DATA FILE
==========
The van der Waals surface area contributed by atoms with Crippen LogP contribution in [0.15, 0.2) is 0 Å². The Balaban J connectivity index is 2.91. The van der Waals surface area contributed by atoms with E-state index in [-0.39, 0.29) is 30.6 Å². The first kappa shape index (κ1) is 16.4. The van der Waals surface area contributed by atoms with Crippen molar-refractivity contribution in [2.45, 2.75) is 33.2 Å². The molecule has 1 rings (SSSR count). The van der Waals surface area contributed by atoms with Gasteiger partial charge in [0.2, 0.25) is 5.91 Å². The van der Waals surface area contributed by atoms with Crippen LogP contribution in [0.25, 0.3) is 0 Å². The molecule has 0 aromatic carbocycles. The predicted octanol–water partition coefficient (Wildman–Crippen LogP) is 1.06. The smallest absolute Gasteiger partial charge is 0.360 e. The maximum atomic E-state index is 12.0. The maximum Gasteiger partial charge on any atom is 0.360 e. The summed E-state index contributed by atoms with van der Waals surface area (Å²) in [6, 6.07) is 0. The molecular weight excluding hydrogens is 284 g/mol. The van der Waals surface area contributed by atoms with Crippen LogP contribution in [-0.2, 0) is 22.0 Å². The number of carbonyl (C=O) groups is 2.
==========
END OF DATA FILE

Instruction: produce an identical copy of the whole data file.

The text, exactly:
The van der Waals surface area contributed by atoms with Crippen LogP contribution in [0.15, 0.2) is 0 Å². The Balaban J connectivity index is 2.91. The van der Waals surface area contributed by atoms with E-state index in [-0.39, 0.29) is 30.6 Å². The first kappa shape index (κ1) is 16.4. The van der Waals surface area contributed by atoms with Crippen molar-refractivity contribution in [2.45, 2.75) is 33.2 Å². The molecule has 1 rings (SSSR count). The van der Waals surface area contributed by atoms with Gasteiger partial charge in [0.2, 0.25) is 5.91 Å². The van der Waals surface area contributed by atoms with Crippen LogP contribution in [0.25, 0.3) is 0 Å². The molecule has 0 aromatic carbocycles. The predicted octanol–water partition coefficient (Wildman–Crippen LogP) is 1.06. The smallest absolute Gasteiger partial charge is 0.360 e. The maximum atomic E-state index is 12.0. The maximum Gasteiger partial charge on any atom is 0.360 e. The summed E-state index contributed by atoms with van der Waals surface area (Å²) in [6, 6.07) is 0. The molecular weight excluding hydrogens is 284 g/mol. The van der Waals surface area contributed by atoms with Crippen LogP contribution in [-0.2, 0) is 22.0 Å². The number of carbonyl (C=O) groups is 2.